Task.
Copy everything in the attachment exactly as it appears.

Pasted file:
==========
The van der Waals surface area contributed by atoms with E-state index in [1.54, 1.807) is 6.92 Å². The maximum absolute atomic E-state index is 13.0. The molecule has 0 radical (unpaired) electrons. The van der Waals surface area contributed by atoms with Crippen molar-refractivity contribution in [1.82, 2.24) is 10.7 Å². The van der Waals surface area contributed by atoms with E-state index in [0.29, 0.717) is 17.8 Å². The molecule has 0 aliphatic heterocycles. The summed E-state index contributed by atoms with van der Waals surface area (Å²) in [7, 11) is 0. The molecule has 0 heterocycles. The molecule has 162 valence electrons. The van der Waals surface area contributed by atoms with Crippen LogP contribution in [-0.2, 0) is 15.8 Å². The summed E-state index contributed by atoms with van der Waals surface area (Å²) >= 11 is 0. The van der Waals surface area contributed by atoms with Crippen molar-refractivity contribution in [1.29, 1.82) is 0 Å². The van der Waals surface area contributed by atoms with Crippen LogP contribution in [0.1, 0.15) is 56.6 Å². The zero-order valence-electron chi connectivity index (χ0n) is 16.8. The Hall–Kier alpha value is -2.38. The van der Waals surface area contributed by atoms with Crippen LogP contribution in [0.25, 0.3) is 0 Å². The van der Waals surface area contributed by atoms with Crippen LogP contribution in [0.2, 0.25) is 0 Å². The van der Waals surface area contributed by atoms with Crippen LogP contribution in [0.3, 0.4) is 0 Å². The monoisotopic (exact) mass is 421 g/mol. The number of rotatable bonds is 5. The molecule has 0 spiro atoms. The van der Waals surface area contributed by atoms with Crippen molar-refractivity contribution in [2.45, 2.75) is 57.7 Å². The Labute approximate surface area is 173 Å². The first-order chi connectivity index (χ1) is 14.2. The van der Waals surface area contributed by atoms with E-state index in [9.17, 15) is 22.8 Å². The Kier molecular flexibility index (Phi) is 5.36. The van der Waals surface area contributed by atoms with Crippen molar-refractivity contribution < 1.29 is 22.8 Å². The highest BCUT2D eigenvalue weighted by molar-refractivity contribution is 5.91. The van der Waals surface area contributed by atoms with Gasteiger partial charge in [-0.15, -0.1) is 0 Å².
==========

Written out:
The van der Waals surface area contributed by atoms with E-state index in [1.54, 1.807) is 6.92 Å². The maximum absolute atomic E-state index is 13.0. The molecule has 0 radical (unpaired) electrons. The van der Waals surface area contributed by atoms with Crippen molar-refractivity contribution in [1.82, 2.24) is 10.7 Å². The van der Waals surface area contributed by atoms with E-state index in [0.29, 0.717) is 17.8 Å². The molecule has 0 aliphatic heterocycles. The summed E-state index contributed by atoms with van der Waals surface area (Å²) in [7, 11) is 0. The molecule has 0 heterocycles. The molecule has 162 valence electrons. The van der Waals surface area contributed by atoms with Crippen LogP contribution in [-0.2, 0) is 15.8 Å². The summed E-state index contributed by atoms with van der Waals surface area (Å²) >= 11 is 0. The van der Waals surface area contributed by atoms with Crippen molar-refractivity contribution in [1.29, 1.82) is 0 Å². The van der Waals surface area contributed by atoms with Crippen LogP contribution in [0.1, 0.15) is 56.6 Å². The zero-order valence-electron chi connectivity index (χ0n) is 16.8. The Hall–Kier alpha value is -2.38. The van der Waals surface area contributed by atoms with Crippen LogP contribution in [0.25, 0.3) is 0 Å². The van der Waals surface area contributed by atoms with Crippen LogP contribution in [0.2, 0.25) is 0 Å². The van der Waals surface area contributed by atoms with Crippen LogP contribution in [0.3, 0.4) is 0 Å². The monoisotopic (exact) mass is 421 g/mol. The number of rotatable bonds is 5. The molecule has 0 spiro atoms. The van der Waals surface area contributed by atoms with Crippen molar-refractivity contribution in [2.45, 2.75) is 57.7 Å². The Labute approximate surface area is 173 Å². The first-order chi connectivity index (χ1) is 14.2. The van der Waals surface area contributed by atoms with E-state index in [9.17, 15) is 22.8 Å². The Kier molecular flexibility index (Phi) is 5.36. The van der Waals surface area contributed by atoms with Crippen molar-refractivity contribution < 1.29 is 22.8 Å². The highest BCUT2D eigenvalue weighted by molar-refractivity contribution is 5.91. The van der Waals surface area contributed by atoms with Gasteiger partial charge in [-0.15, -0.1) is 0 Å².